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Posts tagged with "editorial"

Matching URLs In Editorial with John Gruber’s Regex Pattern

Editorial for iPad

Editorial for iPad

When I’m writing in Editorial, I often need to make sure I’m dealing with a valid URL in the system clipboard, the document editor, or in a variable. To do so, I’ve long employed John Gruber’s liberal, accurate regex pattern for matching URLs, which has reliably allowed me to confirm that a workflow is about to handle a proper URL rather than a string of text that contains something else. Gruber recently improved the regex pattern again, and that seemed like a good opportunity to briefly detail how I’ve integrated his pattern in my workflows.

The key to match URLs and provide error-handling features in Editorial is to use a conditional block based on a regular expression pattern. Editorial comes with this functionality built-in: given a regex pattern, a block of actions can be run only if a value (plain text or variable) matches the pattern. In this way, you can run a set of actions if you have a URL, and another set if you don’t have a valid URL.

I’ve created a simple workflow that can be installed and reused as a preset in other workflows. The workflow, called Match and Open URL, consists of a single If block that checks for a URL contained in the clipboard. If you have a URL that matches Gruber’s pattern, the URL will be extracted from the clipboard and launched in the browser; if you don’t have a URL…it’s up to you to provide an alternative.

Editorial makes it extremely easy to build this kind of advanced workflow with just a few built-in actions. Gruber’s single-line version of the regex pattern can be pasted in Editorial’s If action with no modifications; inside the If block, the text in the clipboard is passed to a Find action that extracts a URL using the same, untouched single-line regex pattern. The extracted URL is opened in the browser and a HUD alert is displayed.

Combining Gruber’s regex pattern and Editorial’s workflow system can yield interesting results. You could use a variable instead of the system clipboard to match URLs; you could implement the pattern in a Repeat block that performs a set of actions for every matched URL found in the target text; instead of having my workflow inside an If block, you could match a URL among other bits of text, extract it, and do something with it. Editorial is a text automation playground and your imagination’s the limit.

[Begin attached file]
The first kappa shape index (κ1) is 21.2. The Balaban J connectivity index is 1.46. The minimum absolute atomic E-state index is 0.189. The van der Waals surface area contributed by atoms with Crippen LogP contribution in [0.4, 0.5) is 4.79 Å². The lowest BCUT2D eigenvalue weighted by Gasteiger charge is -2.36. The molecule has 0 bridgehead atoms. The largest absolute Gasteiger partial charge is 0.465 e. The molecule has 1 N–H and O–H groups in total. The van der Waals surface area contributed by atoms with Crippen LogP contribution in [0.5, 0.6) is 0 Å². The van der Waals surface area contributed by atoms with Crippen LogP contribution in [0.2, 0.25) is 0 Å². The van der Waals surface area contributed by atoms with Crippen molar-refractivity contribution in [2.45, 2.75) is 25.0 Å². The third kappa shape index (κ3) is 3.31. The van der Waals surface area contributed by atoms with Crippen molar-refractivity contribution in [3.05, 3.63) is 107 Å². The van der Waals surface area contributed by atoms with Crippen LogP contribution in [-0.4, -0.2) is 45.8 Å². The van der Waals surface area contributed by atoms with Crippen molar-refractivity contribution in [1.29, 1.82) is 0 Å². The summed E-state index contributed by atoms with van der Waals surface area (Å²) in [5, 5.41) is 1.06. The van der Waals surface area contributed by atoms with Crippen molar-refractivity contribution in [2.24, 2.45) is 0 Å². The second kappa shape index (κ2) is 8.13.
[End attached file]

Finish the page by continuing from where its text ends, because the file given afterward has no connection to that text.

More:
You can download the workflow on Editorial Workflows’ website, and check out John Gruber’s regex pattern here.

Note: The screenshot above shows a beta version of Editorial, currently in testing.

Terminology Workflows For Editorial

Greg Pierce:

Terminology has always had great direct integration with our own apps, Drafts and Phraseology that allows you to easily lookup and select replacement words and have them directly replaced inline with your editing. You can see that integration in action.

In the latest version (3.0.6) of Terminology, I added a tweak to its URL schemes to allow it to integrate more easily with certain other apps, particularly Editorial, Ole Moritz’s excellent iPad text editor.

Terminology is my favorite dictionary app and I wish Editorial had a popover to replace Apple’s default dictionary, like Instapaper did. The workflows are the best alternative to that for now, and they work well.

It would be nice to have selectable synonyms and antonyms built into the system dictionary in iOS 8.


Insert Markdown Image Links Interactively with Editorial

Stefan Wolfrum:

Because the markdown documents I write contain usually a few images from web sites I research (not from my iPad image library) and because Editorial includes its own web browser I asked myself: why can’t I just somehow insert a markdown image link in my document to an image that’s on the web page I see in Editorial’s browser? Either I’m missing something or it just isn’t there (yet). Well, because I’m always eager to learn I started to implement exactly that.

One of the most clever workflows I’ve seen in a while. I’m using a similar trick in my Feed Wrangler workflows, and Stefan’s idea can be easily repurposed for other scenarios. Well done.


Simulating Multiple Cursors in Editorial